How to use Server-Side Blazor with Umbraco 9 - Live Notifications

Blazor lets you build interactive web UIs using C# instead of JavaScript. Since the release (candidate) of Umbraco 9, we have the opportunity to use Blazor Components within our Umbraco application. In this blog, we will be setting up Server-Side Blazor within Umbraco 9!

Our Goal

By the end of this blog, you will be able to create your own Blazor components within your Umbraco 9 instance. Our finished application will contain the following:

  1. An Umbraco 9 instance with Server-Side Blazor installed & configured.
  2. An Umbraco Doctype Template that renders our Blazor component.
  3. A Dependency Injected Service that is responsible for sending live updates to our Blazor component.
  4. An Umbraco Notification (Event) setup to send updates to our Service when we publish an item in the back-office!

In short: We will have a live update feed of all the Umbraco items that we publish, using Blazor!

You can find the whole git repository for this project over at GitHub!

For reference, our final project Solution structure will look as follows:

Attachment 1. Blazor Application File Structure

Getting Started

We have covered how to setup a clean install of Umbraco 9 several times in the past, so we will not be covering that today. If you've missed it, you can check out the details here.

For the basic configurations of our Blazor application, we will be using the article written by Jeroen Koppenol & Lennard Fonteijn as inspiration (More details here)!

Blazor Services

To get started with Blazor in our Umbraco 9 application, we have to start by enabling the Blazor services. Server Side Blazor requires a lot of different services, factories, handlers and configurations to work properly (Storage handlers, SignalR configuration, Authentication providers, etc.). Luckily for us .NET Core 3 and up ships with an extension method to handle the registration of all these different pieces of code for us! We can use the following extension method on our IServiceCollection within the ConfigureServices method of our Startup class to handle the registration of said services.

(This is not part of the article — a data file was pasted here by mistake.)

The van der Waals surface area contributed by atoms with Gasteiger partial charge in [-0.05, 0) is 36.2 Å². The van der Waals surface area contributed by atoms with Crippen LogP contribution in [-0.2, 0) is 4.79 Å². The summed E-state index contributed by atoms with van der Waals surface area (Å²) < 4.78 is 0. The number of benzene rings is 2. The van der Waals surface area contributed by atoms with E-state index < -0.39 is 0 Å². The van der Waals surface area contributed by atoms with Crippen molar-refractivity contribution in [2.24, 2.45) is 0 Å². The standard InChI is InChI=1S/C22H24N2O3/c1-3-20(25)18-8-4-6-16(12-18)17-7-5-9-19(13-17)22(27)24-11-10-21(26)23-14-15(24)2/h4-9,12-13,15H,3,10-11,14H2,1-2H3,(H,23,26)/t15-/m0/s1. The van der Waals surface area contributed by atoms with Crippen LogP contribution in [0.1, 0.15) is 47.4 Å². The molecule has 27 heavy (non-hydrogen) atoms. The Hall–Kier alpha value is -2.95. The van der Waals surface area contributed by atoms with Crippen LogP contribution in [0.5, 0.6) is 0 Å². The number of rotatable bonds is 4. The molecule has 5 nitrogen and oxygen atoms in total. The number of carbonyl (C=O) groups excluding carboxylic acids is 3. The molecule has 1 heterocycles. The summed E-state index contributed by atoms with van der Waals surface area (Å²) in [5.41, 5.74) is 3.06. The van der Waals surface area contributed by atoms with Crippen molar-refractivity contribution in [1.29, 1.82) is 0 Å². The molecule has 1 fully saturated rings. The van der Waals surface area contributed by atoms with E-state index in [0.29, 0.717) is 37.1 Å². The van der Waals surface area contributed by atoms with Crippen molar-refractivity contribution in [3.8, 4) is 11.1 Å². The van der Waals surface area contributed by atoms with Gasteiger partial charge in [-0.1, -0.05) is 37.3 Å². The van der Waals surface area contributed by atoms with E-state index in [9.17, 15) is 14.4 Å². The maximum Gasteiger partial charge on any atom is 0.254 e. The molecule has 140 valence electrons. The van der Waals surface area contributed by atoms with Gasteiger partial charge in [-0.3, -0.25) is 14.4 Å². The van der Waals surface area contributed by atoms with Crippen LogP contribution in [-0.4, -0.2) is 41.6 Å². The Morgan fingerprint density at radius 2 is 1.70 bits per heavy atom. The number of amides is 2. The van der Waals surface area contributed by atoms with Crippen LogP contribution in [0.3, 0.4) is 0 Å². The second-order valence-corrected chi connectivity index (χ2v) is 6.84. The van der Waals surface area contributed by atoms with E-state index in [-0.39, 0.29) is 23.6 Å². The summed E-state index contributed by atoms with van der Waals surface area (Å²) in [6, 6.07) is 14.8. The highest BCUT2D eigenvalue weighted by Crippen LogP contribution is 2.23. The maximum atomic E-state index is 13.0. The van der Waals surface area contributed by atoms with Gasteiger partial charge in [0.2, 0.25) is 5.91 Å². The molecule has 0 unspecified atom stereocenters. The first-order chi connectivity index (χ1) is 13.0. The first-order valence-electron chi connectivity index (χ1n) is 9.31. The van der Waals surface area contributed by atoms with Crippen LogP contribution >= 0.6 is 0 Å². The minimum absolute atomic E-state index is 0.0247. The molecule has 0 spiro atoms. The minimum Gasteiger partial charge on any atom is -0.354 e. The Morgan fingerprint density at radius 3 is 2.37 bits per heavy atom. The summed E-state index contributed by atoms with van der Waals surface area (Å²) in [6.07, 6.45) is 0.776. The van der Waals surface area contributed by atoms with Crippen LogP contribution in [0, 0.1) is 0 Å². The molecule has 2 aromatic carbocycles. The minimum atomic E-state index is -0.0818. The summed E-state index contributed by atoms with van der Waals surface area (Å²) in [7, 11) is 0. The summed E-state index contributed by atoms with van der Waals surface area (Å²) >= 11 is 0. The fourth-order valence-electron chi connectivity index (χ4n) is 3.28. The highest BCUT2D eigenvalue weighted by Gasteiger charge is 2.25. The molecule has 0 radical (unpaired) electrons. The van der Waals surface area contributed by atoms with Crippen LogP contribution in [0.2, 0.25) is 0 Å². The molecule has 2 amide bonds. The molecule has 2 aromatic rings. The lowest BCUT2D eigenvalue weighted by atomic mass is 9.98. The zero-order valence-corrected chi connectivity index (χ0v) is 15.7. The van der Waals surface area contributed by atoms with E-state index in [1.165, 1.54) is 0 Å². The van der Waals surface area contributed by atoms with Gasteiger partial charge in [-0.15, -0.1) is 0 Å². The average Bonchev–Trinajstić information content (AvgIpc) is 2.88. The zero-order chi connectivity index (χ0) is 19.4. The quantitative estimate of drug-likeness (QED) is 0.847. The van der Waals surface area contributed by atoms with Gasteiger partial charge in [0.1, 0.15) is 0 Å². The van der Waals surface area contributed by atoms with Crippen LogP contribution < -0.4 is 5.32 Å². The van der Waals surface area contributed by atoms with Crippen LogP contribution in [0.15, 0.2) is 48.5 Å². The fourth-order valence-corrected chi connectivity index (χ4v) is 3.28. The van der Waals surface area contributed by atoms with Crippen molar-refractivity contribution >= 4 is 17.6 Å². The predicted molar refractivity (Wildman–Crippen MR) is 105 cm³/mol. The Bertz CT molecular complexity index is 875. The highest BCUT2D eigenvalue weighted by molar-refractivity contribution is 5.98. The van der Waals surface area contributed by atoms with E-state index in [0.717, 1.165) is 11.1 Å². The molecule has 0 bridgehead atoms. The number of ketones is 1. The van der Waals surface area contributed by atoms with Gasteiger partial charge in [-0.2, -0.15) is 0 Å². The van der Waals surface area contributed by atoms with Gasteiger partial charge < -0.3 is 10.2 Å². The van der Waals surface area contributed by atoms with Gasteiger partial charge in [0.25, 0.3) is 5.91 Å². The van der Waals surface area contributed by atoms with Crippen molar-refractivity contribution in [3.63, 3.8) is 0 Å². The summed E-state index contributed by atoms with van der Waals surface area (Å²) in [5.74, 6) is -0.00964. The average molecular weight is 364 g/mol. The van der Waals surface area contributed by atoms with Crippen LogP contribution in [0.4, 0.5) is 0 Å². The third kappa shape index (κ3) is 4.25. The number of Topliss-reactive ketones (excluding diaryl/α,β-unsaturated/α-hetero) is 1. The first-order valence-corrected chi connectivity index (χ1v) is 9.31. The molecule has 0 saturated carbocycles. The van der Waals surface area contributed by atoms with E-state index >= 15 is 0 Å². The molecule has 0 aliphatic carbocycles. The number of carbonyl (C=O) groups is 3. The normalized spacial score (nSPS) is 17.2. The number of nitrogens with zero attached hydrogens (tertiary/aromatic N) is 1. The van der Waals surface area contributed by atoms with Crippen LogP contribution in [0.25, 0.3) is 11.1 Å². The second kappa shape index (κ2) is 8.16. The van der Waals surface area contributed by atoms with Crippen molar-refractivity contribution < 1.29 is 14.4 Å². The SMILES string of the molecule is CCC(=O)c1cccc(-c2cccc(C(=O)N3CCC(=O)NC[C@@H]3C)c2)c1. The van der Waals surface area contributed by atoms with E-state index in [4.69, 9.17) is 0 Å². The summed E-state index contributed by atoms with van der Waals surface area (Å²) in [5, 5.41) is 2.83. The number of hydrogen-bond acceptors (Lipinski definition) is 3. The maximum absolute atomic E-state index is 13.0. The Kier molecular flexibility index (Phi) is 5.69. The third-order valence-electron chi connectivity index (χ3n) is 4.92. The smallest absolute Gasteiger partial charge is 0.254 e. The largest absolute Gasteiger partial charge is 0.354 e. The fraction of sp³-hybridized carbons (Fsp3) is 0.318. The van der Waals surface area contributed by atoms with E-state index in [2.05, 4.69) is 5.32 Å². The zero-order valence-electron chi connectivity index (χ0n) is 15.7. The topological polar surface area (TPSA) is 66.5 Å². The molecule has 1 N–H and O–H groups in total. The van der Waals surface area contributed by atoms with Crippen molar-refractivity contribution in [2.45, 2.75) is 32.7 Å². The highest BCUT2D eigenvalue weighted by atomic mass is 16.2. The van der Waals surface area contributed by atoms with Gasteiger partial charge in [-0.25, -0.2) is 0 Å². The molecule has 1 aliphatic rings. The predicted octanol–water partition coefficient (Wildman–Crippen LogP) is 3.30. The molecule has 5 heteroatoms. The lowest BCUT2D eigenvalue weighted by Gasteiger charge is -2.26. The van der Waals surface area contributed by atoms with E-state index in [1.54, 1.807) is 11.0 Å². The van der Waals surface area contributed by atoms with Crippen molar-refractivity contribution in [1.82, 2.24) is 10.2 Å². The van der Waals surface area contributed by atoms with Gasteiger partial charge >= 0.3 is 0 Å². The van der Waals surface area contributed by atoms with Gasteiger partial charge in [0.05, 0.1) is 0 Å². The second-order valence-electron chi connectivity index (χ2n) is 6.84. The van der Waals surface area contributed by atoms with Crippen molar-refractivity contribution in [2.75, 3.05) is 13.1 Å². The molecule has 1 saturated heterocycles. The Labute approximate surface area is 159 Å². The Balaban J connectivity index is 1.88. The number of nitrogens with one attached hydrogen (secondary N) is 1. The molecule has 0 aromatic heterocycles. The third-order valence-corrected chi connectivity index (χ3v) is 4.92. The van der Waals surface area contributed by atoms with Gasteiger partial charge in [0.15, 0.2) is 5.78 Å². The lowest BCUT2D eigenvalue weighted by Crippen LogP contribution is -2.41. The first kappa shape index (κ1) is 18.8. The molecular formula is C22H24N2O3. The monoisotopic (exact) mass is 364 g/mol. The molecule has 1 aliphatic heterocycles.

"Server-side Blazor heavily depends on a SignalR connection between the client and the server. This connection enables our Blazor components to communicate with the server before (re-)rendering itself. For the SignalR connection to work, we need to register an endpoint. As with the Service Collection, another built-in extension provides the logic to add this endpoint." - Jeroen Koppenol & Lennard Fonteijn,

app.UseEndpoints(endpoints =>

The full ConfigureServices & Configure method should look as follows:

(Note the two lines that are commented out. We will get back to those later!)

The order in which we register our endpoints is important, as our BlazorHub endpoint is dependent on the ASP.Net Core EndpointRoutingMiddleware. Therefor, we register our endpoint after Umbraco has finished the initialization of it's middleware and endpoints.

Razor Directives

After we have configured our Blazor services, we need to define which directives our application will import into our Blazor Components. This is done by creating an '_Imports.razor' file in the root directory of our application, which will contain the usings that are imported into all other .razor files that are within the same folder as the imports file, and all it's subfolders.

Blazor script

As mentioned previously, Blazor makes use of an SignalR connection to communicate between client and server. To establish this connection, we make use of the 'blazor.server.js' file that ships with ASP.NET Core 3 as an embedded resource within the Microsoft.AspNetCore.Components.Server.dll assembly. We can load this script by simply adding a script-tag with a reference to the javascript file at the end of our <body> as shown in the snippet below!

In our project, we will be adding the script-tag directly into our Homepage.cshtml template (With its corresponding Homepage Doctype in Umbraco, for demonstration purpose!). You can of course add this to your Master template instead, but let's keep this as simple as possible for now!

We will also render our homepage's Title & Content field so that our page looks a little less dull, and to demonstrate that we are in fact using an Umbraco page for our Blazor component later on!

Underneath the Model Fields, we will render our Blazor Component, which we will call Display (more information on that later) and specify it's RenderMode as ServerPrerendered, so that Blazor recognizes this components as a Blazor component.

Creating our Service

In our demonstration, we want to create a single location for us to keep track of the OnPublishedEvents that happen in Umbraco, so that we can display them to our front-end. This service will have two responsibilities:

  • Storing when and what Umbraco item got published